families.    End Summary. 
 
2.  (SBU)  While Monterrey has been relatively quiet recently, 
the area could heat up following the arrests of local drug 
kingpins.  Nuevo Leon is generally considered territory of the 
Gulf/Zeta drug cartel, except for the wealthy suburb of San 
Pedro (i.e., where all Consulate families reside) which falls 
under the sway of the Beltran/Leyva faction of the Sinaloa 
cartel.  On March 20 the Mexican military arrested the Gulf/Zeta 
cartel boss for Nuevo Leon (and neighboring Coahuila) Sigifredo 
Najera Talamantes `el Canicon.'  The military followed up by 
arresting the head of the Sinaloa cartel in Nuevo Leon, Hector 
Huerta Rios `la Burra', on March 24.  The military continued its 
operations on May 18, when they arrested  Rodolfo Lopez Ibarra 
`el Nito', i.e., Huerta's replacement. 
 
3.  (SBU)  In addition, in recent weeks the Mexican military has 
arrested over 20 state and local police officers for links to 
the drug cartels.  For instance, on May 17 the military raided a 
house and detained one armed man.  Within minutes, several 
carloads of armed accomplices, carrying inter alia, a .50 
caliber firearm, showed up to try to free the first arrestee. 
The army repelled the would-be rescuers and found a list of 
Monterrey municipal police apparently on the payroll of the 
Zetas.  Finally, on May 14 the drug cartels placed 14 large 
signs throughout the state in public locations warning President 
Calderon not to arrest the families of drug cartel members. 
Similar signs were placed in other states.  Several local law 
enforcement sources think that the area will become increasingly 
violent in coming months as lower level drug cartel members 
compete among themselves to rise on the `corporate ladder.' 
 
Recent Attacks and a Credible Threat 
 
4.  (C)  The night of May 14 at 10:15 p.m. an unmarked federal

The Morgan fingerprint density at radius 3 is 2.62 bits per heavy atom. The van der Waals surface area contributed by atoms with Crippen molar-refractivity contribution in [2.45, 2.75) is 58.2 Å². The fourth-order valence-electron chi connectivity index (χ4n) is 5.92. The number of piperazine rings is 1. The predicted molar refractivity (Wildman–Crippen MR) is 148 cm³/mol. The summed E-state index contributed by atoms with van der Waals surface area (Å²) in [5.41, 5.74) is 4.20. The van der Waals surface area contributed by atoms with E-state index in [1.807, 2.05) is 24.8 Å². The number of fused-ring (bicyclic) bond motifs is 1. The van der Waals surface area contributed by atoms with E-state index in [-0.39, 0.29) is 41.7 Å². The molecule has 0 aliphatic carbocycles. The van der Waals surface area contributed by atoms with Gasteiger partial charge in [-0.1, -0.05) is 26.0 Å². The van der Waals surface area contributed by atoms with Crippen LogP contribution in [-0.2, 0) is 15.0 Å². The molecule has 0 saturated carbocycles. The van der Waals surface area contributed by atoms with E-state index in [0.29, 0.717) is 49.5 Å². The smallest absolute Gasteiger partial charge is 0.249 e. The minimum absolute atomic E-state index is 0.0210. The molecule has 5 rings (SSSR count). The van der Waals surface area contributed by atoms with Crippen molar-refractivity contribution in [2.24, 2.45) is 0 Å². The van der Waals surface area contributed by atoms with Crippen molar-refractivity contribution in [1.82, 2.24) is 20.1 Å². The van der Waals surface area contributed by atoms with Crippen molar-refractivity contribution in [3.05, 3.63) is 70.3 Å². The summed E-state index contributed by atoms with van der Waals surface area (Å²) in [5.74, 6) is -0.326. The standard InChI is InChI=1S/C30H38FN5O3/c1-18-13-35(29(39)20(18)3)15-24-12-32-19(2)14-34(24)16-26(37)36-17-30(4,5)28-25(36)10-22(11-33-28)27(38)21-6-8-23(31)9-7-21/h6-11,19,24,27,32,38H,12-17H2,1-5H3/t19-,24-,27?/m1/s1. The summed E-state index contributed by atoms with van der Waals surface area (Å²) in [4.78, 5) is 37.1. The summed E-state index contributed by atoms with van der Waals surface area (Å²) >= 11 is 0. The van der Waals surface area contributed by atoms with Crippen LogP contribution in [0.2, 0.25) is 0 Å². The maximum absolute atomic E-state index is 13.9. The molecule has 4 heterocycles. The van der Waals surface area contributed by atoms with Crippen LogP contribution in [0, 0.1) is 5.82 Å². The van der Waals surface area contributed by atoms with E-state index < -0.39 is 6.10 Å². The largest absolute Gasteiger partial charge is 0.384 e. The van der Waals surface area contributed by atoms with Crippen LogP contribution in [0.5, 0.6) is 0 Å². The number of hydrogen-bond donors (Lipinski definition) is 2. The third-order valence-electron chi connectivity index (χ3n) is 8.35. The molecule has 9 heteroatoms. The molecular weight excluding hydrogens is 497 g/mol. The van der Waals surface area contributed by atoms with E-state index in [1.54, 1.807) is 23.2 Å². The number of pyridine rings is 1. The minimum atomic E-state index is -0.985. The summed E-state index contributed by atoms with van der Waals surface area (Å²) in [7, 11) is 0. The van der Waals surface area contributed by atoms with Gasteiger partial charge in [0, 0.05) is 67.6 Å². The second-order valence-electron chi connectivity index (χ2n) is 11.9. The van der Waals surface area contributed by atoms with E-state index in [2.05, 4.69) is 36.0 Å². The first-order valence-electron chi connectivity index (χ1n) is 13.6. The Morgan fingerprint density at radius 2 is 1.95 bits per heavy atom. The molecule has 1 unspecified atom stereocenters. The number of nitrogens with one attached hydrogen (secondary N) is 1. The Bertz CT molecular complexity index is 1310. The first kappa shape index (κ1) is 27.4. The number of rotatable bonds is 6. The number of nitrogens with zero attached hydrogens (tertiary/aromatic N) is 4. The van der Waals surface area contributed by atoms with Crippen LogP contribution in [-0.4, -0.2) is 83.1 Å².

highway police car in desperation drove the wrong way up a one 
way street to reach the safety of federal police headquarters. 
The car was pursued by several SUVs, and the attackers shot over 
50 rounds at their target, wounding the driver before he escaped 
into the building.  The police in the headquarters returned fire 
and drove the assailants away.  Police sources speculate that 
the target of the attack was a commander of the Mexican federal 
highway police, but despite reaching out to post law enforcement 
contacts this has not been confirmed.  Post is very concerned 
because the attack occurred 1.5 blocks away from the Consulate, 
that particular street is a choke point, and nearly  all 
Consulate personnel take this road daily to arrive at work. 
 
5.  (C)  The same night, gunmen in numerous SUVs pursued and 
attacked people in another car on a major street in San Pedro, 
near a large percentage of Consulate housing.  The attackers 
shot two people and left them for dead, although they are still 
alive in local hospitals.  The motive for the attack is unknown, 
but it appears to be unrelated to the attack near the Consulate. 
 Post personnel are again concerned because the attack occurred 
in a prosperous area on a street used by Consulate employees and 
families on a daily basis. 
 
6.  (C)  In another incident, RSO received through U.S. law 
enforcement sources credible information of a threat against a 
Mexican LES employee in the consular section.  The employee had 
interviewed a NIV applicant who had presented a false job 
letter.  The information developed in the interview led a 
consular officer to revoke the woman's recently issued non 
immigrant visa.  At the time of the revocation in late April, 
 
MONTERREY 00000183  002.2 OF 002 
 
 
the woman's relationship to a plaza level boss in the Sinaloa 
cartel was not known to the consular section.  The employee had 
used a pseudonym during the interview, which should provide an 
element of protection.   The Consulate has placed the Mexican 
employee on indefinite administrative leave for her own safety, 
and the Consulate continues to work the case. 
 
7.  (C )  Comment.  Although Nuevo Leon is not experiencing the 
wave of killings common in some Mexican states, the drug cartels 
still enjoy a sense of impunity.   They do not have any 
compunction against attacking a police commander  in front of a 
federal police station, assaulting targets on major 
thoroughfares, or making credible threats against U.S. Consulate 
personnel.  These incidents have again proven that the drug 
cartels possess the ability to strike where the Consulate 
employees work and live. End Comment. 
WILLIAMSONB